When Toronto was named host of the 2015 Pan Am Games in November, Waterfront Toronto president John Campbell felt a sudden boost of adrenaline.

Campbell, who was standing in a hotel ballroom in Guadalajara, Mexico, along with the rest of the Toronto delegation, knew the win would mean development of the West Donlands, on the books for years, will finally get built.

And as the man in charge of waterfront development, who often hears the question, “Why isn’t anything happening down there?” Campbell believes this win is critical to pushing revitalization efforts.

That’s because the site, entirely owned by the provincial government, will be home to the $1-billion athletes’ village — expected to house 8,500 athletes, coaches and officials — when the Games are held in July 2015. That is on top of the $1.4-billion budget to host the Games.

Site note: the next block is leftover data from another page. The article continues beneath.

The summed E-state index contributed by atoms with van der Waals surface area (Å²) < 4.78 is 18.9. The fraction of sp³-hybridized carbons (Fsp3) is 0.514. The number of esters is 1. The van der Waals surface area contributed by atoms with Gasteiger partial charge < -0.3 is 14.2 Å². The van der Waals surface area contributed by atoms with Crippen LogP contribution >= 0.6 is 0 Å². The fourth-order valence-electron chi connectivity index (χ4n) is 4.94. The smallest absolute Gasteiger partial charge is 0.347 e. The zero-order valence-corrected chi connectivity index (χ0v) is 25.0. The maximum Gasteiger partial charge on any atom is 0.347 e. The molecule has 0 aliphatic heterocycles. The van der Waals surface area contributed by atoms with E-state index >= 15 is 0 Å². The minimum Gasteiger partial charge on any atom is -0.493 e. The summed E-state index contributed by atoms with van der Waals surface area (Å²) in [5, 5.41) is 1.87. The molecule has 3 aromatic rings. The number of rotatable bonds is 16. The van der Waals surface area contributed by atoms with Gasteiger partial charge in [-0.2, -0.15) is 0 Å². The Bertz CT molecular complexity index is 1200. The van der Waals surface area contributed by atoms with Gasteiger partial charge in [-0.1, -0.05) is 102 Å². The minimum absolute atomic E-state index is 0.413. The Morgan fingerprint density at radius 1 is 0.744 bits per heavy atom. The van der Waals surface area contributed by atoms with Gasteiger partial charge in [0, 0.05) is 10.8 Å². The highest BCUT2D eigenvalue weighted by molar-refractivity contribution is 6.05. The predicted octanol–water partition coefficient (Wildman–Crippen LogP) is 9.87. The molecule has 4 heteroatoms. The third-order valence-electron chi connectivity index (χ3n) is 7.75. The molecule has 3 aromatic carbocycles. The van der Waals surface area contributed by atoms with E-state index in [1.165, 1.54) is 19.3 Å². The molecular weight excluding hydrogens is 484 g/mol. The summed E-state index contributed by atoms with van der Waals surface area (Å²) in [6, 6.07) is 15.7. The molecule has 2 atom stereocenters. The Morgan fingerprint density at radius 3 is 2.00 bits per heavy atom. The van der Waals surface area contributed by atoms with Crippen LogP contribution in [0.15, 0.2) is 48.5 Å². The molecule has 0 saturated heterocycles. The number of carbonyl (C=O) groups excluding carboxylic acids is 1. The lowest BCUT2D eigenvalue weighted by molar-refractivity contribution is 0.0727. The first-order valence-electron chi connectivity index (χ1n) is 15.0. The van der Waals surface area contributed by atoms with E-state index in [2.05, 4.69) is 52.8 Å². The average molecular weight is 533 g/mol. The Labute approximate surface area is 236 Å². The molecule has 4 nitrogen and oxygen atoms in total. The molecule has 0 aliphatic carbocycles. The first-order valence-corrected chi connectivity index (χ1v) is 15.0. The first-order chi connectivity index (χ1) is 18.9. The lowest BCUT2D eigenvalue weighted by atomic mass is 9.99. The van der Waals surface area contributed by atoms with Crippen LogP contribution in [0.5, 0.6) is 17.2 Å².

The secure village area will include a dining hall to seat 5,000, welcome centre, transit hub, medical clinic and temporary practice training facilities including a running track and pool.

When the Games end, the village will be turned into a mix of housing including affordable and market-rate, though the actual mix has not been set yet.

“The Games will get the overall project moving and get people focused,” Campbell said. “A deadline forces people to deliver. It creates a discipline to the process.”

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